It does, however, highlight a dichotomy in Birmingham City Council as to what people consider as arts and culture. What is the role of our arts champions within the City? More importantly, there is a need to identify the role of the whole arts champions programme – is it a community development and engagement programme that uses arts and cultural activities as a conduit for engagement, or is it an aesthetic development programme that aims to increase engagement in established or new arts activities?
Whatever the City Council decides, it has to acknowledge the role wider ‘City’ events, the Parade and Festival, Vaisakhi, Melas, Carnival etc play in its artistic and cultural portfolio. At the moment there seems to be an implicit indication that they do not fall into an arts and cultural remit.
Yet the Parade fits all categories. It is nothing without its participants – dance schools, music from a variety of bands, modern, traditional, pipe bands etc., sports organisations – GAA football and hurling clubs. As a Festival, leading up to the Parade, there were a number of events that focused on cultural activities – storytelling, music and dancing, and the art of the younger generation.
Community groups provide and decorate the floats, as well as fund the musicians – they host visiting bands as well as attending the Festival events.
The BBC recently asked the question “Is Birmingham still an Irish City?”. The article cited census statistics and the number of people who had identified as Irish. The Parade on the 16th March 2014 proves that Birmingham certainly is an Irish City – the multi generational presence, children as participants in social and cultural events and people celebrating their culture and heritage.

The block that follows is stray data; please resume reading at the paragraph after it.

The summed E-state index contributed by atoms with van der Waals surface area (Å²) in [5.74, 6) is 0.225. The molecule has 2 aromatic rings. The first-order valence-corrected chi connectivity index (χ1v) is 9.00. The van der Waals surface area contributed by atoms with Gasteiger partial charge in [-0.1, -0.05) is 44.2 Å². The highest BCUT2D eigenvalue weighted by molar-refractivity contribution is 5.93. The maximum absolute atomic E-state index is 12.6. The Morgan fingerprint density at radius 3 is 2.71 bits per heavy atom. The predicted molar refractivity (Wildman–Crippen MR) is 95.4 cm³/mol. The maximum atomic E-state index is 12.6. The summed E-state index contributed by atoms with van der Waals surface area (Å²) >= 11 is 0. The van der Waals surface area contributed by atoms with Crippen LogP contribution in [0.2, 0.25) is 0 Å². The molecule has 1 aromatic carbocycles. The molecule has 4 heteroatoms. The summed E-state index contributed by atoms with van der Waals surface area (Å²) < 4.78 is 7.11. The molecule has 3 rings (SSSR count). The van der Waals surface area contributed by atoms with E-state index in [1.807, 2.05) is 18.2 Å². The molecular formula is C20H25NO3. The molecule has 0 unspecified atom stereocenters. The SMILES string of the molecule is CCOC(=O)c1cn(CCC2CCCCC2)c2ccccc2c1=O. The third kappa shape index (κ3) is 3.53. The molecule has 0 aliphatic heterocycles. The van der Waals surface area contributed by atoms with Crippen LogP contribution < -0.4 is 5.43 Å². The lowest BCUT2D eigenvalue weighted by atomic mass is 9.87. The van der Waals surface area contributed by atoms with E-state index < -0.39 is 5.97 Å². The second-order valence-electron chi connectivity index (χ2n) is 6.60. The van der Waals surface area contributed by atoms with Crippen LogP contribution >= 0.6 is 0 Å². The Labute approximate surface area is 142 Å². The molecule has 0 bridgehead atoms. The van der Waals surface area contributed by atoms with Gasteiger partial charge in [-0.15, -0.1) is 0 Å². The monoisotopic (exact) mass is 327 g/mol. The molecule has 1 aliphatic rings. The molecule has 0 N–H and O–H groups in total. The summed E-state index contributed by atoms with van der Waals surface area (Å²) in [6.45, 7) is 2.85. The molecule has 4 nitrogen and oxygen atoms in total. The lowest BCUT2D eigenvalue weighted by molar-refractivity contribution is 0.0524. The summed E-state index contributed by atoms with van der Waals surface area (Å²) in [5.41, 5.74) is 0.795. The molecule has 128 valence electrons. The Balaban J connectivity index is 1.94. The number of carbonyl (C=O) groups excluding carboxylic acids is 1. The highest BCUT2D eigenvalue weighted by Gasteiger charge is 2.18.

So I return to my opening statement. In an event promoted by the arts and culture team of the City Council the Parade gets no mention, neither did other ‘cultural’ activities.
The symposium focused on communities of geography, districts / constituencies, the multi cultural powerhouse that is Birmingham. Because those are the things that this department / section of the Council funds, and in an artistic elitist atmosphere, it seems that Parades are not worthy of presence or mention; even though they may tick all of the artistic, cultural, and engagement boxes you could think of designing.
So where do the Irish and their inclusive Parade fit in the cultural life of the City? Where does it fit in a silo focused City Council whose elitist arts programme ignores Parades leaving it to the ‘events’ teams?
Whose responsibility is it to identify the cultural, economic, marketing and community engagement element of the Parade and let it stand alongside local arts events?
One last thought, Birmingham festival website does not include any of the above mentioned festivals, but that’s another story.